Sleep is vital for children’s and adolescents’ wellbeing. Evidence shows that children and adolescents who do not get enough sleep have more trouble learning. They are less attentive and motivated, have poor problem solving, more confusion, increased irritability, reduced memory, impaired communication, slower processing of information, poorer judgement, diminished reaction times and more indifference. Lack of sleep can also lead to behaviour and mood issues, leading to mental health difficulties such as anxiety and depressed mood.
More than a third of school aged children may have sleep problems and many of these issues can be treated, most can be cured, and where they can’t be cured they can be managed. The following are just a few of the more common sleep problems and sleep disorders that are known to affect children and some of the things you may be noticing happening:
You notice that your child snores at night, has very restless sleep and wakes in the morning but does not look refreshed.
Your child may have Obstructive Sleep Apnoea Syndrome. Obstructive Sleep Apnoea Syndrome (OSAS) is a breathing problem during sleep. There are many things that may give clues that your child has OSAS e.g. loud snoring, noisy breathing, having to make more of an effort to breathe, or not breathing consistently with pauses
and gasps every now and then. OSAS in children tends to be caused by large tonsils and/or adenoids and some children have a higher risk of OSAS such as if he or she is obese, has narrow bone structure in their face, Down syndrome, neurological problems, weak muscles or has had cleft palate.
Your child finds it hard to settle into sleep. They complain that their legs don’t feel comfortable. Or they have to move or get out of bed to walk around.
Your child may have Restless Legs Syndrome (RLS).
This is a movement disorder that causes strange feelings in the legs that make the child want to move the legs or walk around. These come when the legs are at rest, or when your child is lying down ready for sleep. When they move their legs, they will feel better for a short time. But the feelings will come back after a short time. This tends to occur in the time before sleep making it hard to get to sleep and stay asleep.
Your child wakes up all of a sudden at night. They look anxious or in distress. You may have seen them moving their arms and legs over and over. Or they may sleep in a strange position they might go stiff or call out.
This may be due to a parasomnia.
Parasomnias are a group of night-time sleep problems. They are most common from 2 to 8 years of age. Common types are sleep terrors, confusional arousals, sleep walking, sleep talking and nightmares. Risk factors include if the child doesn’t get enough sleep or feels stressed. It can also run in families: a child has a higher risk if a parent had a parasomnia as a child. Parasomnias are usually thought of as normal in children. They do not normally need treatment, except if they are frequent or there is a risk that the child might hurt themselves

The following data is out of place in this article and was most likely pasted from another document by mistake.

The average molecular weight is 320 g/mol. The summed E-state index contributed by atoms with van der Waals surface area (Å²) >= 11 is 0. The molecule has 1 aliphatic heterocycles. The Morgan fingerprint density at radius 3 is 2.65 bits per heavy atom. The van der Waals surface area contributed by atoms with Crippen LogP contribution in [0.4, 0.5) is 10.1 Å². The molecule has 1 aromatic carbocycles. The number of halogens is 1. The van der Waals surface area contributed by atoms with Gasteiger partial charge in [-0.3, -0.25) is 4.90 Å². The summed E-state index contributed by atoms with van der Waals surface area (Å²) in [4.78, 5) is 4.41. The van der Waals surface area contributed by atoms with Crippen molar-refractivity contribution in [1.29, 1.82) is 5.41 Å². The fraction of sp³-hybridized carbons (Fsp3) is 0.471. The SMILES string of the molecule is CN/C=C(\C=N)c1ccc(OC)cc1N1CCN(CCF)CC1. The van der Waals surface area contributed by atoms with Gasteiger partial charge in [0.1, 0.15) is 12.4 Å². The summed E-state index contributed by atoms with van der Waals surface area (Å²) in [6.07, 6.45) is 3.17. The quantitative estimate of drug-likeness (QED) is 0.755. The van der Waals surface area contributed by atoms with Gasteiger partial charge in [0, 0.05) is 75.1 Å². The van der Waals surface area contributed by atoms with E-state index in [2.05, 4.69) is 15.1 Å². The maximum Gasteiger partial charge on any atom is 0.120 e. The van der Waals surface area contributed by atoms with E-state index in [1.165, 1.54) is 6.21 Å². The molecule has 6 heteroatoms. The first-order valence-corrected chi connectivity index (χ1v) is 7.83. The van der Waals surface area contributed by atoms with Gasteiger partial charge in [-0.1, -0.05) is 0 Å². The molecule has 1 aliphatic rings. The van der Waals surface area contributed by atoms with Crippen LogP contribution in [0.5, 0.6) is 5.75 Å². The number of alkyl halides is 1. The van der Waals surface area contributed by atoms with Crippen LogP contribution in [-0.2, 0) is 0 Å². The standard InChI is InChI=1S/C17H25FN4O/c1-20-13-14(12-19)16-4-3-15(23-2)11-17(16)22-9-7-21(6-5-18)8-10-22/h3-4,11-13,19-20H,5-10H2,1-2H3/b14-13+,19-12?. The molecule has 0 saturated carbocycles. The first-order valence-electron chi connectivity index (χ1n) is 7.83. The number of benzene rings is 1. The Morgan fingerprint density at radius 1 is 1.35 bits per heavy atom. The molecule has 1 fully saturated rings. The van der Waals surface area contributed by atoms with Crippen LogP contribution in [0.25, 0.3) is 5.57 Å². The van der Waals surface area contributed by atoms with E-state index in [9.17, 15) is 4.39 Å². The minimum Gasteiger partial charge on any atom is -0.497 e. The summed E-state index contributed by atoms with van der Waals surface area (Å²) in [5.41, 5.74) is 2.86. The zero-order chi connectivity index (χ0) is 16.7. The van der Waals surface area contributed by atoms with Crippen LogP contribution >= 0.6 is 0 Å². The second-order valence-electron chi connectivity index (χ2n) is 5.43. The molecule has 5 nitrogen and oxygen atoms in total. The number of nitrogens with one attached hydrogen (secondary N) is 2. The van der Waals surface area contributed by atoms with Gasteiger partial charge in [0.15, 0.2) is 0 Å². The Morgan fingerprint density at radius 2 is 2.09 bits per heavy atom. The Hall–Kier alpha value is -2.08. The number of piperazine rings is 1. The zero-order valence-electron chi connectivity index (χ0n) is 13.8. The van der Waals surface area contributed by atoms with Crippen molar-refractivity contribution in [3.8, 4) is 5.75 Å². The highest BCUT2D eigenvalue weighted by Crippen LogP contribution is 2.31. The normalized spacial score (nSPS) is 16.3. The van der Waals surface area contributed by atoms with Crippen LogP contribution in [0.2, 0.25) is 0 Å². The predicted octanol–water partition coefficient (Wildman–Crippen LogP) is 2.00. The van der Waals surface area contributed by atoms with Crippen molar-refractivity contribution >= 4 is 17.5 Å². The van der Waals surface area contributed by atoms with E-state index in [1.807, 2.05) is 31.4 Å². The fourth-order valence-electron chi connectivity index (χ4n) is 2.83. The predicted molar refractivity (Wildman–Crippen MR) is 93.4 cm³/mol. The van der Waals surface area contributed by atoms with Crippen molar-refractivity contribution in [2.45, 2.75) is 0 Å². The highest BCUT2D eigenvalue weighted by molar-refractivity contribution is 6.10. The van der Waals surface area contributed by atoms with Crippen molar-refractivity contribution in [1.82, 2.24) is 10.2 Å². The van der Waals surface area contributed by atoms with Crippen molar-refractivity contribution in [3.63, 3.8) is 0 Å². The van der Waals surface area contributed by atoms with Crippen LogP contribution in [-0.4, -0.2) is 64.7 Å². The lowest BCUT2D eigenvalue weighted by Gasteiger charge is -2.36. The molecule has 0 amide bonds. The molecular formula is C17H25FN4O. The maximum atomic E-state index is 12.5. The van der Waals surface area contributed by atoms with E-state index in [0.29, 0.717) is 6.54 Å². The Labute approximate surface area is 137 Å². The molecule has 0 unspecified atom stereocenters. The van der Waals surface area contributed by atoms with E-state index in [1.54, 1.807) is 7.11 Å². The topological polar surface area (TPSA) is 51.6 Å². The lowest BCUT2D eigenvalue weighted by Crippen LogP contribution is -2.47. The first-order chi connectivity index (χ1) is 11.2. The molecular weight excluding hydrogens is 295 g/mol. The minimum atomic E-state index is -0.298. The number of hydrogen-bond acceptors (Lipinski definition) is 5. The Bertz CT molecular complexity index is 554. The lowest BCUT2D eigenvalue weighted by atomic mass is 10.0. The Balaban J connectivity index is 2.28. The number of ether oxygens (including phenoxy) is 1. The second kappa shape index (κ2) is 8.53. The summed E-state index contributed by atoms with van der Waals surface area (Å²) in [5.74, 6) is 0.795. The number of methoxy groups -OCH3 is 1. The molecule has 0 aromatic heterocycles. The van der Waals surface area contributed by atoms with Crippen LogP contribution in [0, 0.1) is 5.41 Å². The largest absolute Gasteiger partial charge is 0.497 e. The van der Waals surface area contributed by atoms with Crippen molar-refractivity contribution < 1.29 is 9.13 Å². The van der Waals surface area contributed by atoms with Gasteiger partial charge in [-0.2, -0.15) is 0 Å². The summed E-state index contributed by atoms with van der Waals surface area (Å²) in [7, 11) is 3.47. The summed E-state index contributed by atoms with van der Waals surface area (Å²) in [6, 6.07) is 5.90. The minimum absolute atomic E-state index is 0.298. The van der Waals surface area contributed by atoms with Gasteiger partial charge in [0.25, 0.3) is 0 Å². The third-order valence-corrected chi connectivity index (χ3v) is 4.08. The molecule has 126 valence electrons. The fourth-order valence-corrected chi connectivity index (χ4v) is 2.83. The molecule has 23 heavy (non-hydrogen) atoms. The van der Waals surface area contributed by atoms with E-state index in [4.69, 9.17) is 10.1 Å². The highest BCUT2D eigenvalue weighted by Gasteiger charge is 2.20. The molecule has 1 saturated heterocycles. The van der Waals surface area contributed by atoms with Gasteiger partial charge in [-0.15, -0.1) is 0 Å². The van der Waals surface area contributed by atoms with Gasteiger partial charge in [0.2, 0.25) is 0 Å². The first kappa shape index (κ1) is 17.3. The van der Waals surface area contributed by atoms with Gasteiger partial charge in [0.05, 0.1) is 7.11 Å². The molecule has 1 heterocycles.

Your child may be having nocturnal seizures. These can occur as the child goes to sleep, during sleep or just after waking in the morning. They can happen even if the child has never had a seizure during the day. They are much rarer than night terrors. The child may move in the same way over and over. They may jerk and shake and they may or may not wake up. If you suspect nocturnal seizures discuss this with your GP. They may refer your child to a paediatric sleep specialist or neurologist.
During the day your child is very sleepy. Also, their muscles will go weak all of a sudden. When this happens, they fall to the ground. This seems to be set off by laughter or upsets. This can happen several times in a week.
Your child may be suffering from Narcolepsy.
This is a neurological sleep problem. The brain can’t control the desire to sleep while it’s awake. If your child has it, they may feel very sleepy during the day. It may be linked with other symptoms such as cataplexy (sudden loss of muscle strength). In some people, it causes sudden sleep attacks during the day too. To work out if your child has it or not, they will need to visit a Children’s Sleep Unit. Here they will do an overnight sleep study and daytime nap studies. A paediatric sleep specialist needs to do this. If they do turn out to have it, a management plan will be developed. Plans to manage behaviour and maybe some medication will be a part of this.
Your child finds it hard to get to sleep and/or finds it hard to go back to sleep after they wake up at night. Or they wake very early in the morning.
Your child may have insomnia. This is a sleep problem where it is hard to go to sleep and stay asleep. The cause is often behavioural sleep problems, anxiety, depression or stress. Or it could be that they cannot switch off the brain from thinking and let go of the day. This can cause daytime problems with behaviour and learning. Good sleep habits before and at the time they go to bed can make things better. But if not then you should see your family doctor who may arrange a referral to a paediatric sleep specialist. They will look for more ways to improve your child’s sleep.
Your child can have a sleep problem or a sleep disorder for some time before it is noticed. If you do suspect they have one, keep a diary of what you see and when you see it. You should see your family doctor to discuss your concerns. A referral to a paediatric sleep specialist may be needed. There are sleep units that specialise in children’s sleep so if you are having ongoing issues, a sleep specialist will help to work out what is wrong and how to treat it.
The above information has been reproduced with permission from the Sleep Health Foundation – Australia’s leading advocate for healthy sleep. To access more of their fact sheets and advice visit sleephealthfoundation.org.au